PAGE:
“My Father, all is possible for You, please take this away!” Jesus cries, clinging to the ground as if to prevent the separation. “Nevertheless,” he concedes, “I choose your will.”
Longing for understanding and support to break the evil influence, he staggers to the three and finds them asleep. Peter had been ready to die for him, and Jesus asks, “Peter, couldn’t you watch with me one hour?” He is afraid for them. They are so vulnerable.
They didn’t intend to let him down. And they could have shaken off the spell if they had asked God for help. They awaken at his voice, hardly recognizing him in his anguish.
“Your spirit is willing, but your body is weak,” he excuses them.
Exhausted, Jesus struggles back to his place.
Falling again, he sobs in agony, “My Father, if I have to drink this cup, your will be done.”
Matthew 26:39-42,  Mark 14:35-39,  Luke 22:42-44
Feb
20
Jesus finishes his prayer for us as they approach the garden where they’ve been spending nights–Gethsemane.
He becomes strangely silent, and the disciples notice the change. They’ve never seen him like this. What is wrong? He staggers as if  carrying a huge weight. His disciples catch him so he doesn’t fall.
He has always lived in the light of his Father’s presence, but now he feels it breaking up, and Satan whispers that he will be shut out forever as he becomes the guarantee for human freedom.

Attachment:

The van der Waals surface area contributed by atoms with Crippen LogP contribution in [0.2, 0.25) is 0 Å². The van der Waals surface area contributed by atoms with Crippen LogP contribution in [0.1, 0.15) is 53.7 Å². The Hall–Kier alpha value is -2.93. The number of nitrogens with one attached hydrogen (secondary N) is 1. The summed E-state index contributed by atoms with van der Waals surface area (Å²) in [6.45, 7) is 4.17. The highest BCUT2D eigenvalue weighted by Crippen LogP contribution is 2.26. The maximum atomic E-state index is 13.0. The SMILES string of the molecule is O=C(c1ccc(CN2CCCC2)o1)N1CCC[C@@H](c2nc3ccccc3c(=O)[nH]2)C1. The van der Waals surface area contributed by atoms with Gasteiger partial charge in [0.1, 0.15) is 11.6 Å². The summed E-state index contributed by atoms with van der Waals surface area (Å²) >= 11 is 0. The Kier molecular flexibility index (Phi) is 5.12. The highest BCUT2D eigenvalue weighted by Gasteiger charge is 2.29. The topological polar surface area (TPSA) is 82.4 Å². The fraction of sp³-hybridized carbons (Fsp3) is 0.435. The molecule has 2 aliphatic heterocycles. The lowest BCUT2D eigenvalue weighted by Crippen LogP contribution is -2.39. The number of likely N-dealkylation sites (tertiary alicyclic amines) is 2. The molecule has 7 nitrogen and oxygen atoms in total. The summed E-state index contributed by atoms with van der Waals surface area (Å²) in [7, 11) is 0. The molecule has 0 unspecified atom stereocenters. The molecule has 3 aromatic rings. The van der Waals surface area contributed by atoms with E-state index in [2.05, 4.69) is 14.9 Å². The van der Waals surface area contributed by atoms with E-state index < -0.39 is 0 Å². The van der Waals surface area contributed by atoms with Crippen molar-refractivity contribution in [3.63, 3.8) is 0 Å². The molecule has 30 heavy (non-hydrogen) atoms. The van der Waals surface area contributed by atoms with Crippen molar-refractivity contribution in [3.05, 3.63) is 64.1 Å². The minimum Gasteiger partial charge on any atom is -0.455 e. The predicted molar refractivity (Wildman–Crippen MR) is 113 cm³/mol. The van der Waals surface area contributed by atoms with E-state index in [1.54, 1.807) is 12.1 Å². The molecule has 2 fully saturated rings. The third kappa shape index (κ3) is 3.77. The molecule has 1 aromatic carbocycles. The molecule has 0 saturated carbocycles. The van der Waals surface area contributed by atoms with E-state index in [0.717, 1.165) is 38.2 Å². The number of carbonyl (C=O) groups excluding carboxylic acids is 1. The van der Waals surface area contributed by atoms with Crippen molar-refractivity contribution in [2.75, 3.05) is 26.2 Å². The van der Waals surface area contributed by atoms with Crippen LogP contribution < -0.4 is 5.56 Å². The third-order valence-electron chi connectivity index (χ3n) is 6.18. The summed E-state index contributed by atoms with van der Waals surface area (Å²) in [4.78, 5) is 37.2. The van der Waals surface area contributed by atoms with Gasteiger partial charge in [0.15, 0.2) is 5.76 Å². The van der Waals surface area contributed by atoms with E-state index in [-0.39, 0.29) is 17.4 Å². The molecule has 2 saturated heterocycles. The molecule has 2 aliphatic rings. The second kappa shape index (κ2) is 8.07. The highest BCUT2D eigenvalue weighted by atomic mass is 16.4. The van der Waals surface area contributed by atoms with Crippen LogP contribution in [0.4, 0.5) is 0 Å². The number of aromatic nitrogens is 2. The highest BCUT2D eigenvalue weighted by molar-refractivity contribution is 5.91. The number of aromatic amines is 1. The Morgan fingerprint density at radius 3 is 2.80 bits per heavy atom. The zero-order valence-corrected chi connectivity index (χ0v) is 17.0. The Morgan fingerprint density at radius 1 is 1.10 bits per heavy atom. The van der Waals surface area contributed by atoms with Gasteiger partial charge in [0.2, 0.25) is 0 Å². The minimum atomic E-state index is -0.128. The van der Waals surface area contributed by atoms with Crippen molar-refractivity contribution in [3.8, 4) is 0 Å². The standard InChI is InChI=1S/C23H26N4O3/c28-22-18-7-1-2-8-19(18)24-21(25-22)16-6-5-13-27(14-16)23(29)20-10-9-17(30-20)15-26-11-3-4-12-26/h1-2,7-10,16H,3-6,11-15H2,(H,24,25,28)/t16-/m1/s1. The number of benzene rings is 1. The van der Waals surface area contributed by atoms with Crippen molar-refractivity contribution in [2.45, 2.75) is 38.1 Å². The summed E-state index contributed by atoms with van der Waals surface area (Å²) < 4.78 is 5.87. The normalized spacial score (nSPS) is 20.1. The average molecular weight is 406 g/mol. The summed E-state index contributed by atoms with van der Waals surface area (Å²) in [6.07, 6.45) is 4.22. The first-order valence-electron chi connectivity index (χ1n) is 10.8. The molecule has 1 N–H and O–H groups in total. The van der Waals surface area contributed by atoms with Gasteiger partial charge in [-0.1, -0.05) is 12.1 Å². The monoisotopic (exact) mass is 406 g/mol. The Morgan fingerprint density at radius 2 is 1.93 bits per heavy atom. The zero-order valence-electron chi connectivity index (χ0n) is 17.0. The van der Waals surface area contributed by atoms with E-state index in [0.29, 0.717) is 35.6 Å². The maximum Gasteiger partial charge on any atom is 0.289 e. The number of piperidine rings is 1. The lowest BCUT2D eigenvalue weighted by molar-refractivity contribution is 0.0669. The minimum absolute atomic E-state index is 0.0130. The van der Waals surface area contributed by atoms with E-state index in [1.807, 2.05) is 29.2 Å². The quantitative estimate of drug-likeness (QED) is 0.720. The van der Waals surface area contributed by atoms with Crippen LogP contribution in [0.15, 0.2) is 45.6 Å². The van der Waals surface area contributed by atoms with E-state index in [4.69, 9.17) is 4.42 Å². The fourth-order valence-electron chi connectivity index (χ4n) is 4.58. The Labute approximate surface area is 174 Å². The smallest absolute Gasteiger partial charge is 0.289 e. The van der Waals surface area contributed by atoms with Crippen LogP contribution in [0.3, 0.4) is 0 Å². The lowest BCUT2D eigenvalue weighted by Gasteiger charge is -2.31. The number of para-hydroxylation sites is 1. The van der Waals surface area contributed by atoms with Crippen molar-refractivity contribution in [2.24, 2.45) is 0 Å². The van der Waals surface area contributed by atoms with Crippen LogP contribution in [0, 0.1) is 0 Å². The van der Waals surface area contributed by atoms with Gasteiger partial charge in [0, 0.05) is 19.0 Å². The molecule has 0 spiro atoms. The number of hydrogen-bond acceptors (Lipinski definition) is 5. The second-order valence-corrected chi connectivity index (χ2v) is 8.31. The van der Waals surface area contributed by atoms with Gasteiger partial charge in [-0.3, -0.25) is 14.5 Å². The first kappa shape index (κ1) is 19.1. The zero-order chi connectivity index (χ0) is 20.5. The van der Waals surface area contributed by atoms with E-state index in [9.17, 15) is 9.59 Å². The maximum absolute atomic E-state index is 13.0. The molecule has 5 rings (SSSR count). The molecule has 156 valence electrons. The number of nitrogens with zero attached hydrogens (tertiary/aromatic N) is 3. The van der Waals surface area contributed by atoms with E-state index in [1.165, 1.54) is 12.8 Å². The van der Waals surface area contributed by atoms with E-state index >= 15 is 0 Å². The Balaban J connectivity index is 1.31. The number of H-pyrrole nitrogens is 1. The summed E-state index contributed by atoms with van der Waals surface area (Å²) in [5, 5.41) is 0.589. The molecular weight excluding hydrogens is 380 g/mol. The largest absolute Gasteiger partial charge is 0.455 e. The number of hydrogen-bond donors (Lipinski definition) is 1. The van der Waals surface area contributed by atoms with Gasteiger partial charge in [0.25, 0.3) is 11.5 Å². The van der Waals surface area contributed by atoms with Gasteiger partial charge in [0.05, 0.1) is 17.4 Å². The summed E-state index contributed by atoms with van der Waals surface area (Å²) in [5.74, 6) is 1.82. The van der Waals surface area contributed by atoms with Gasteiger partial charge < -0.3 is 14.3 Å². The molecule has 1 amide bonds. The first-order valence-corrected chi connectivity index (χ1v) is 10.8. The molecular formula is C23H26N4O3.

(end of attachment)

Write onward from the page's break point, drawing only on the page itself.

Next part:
Near the entrance of the garden he leaves all but Peter, James, and John, telling them to pray for themselves and him. He leads the three deeper into the garden. Often they have spent the night with him here. After praying, they would sleep until he woke them in the morning.
This time he says, “Stay awake and pray with me, I feel like I’m dying.” and he goes a little farther, collapsing.
He is going through the “wrath of God”– God letting go of him, allowing evil to take control. As he feels their unity break up, he fears his human nature won’t be able to handle the conflict.
Satan has come for the last struggle. For three years he has been planning for this–if he fails here, the world will belong to Jesus, men will become free to shake off evil’s bondage, free to choose. But if he wins, the human race will be forever in the misery of evil.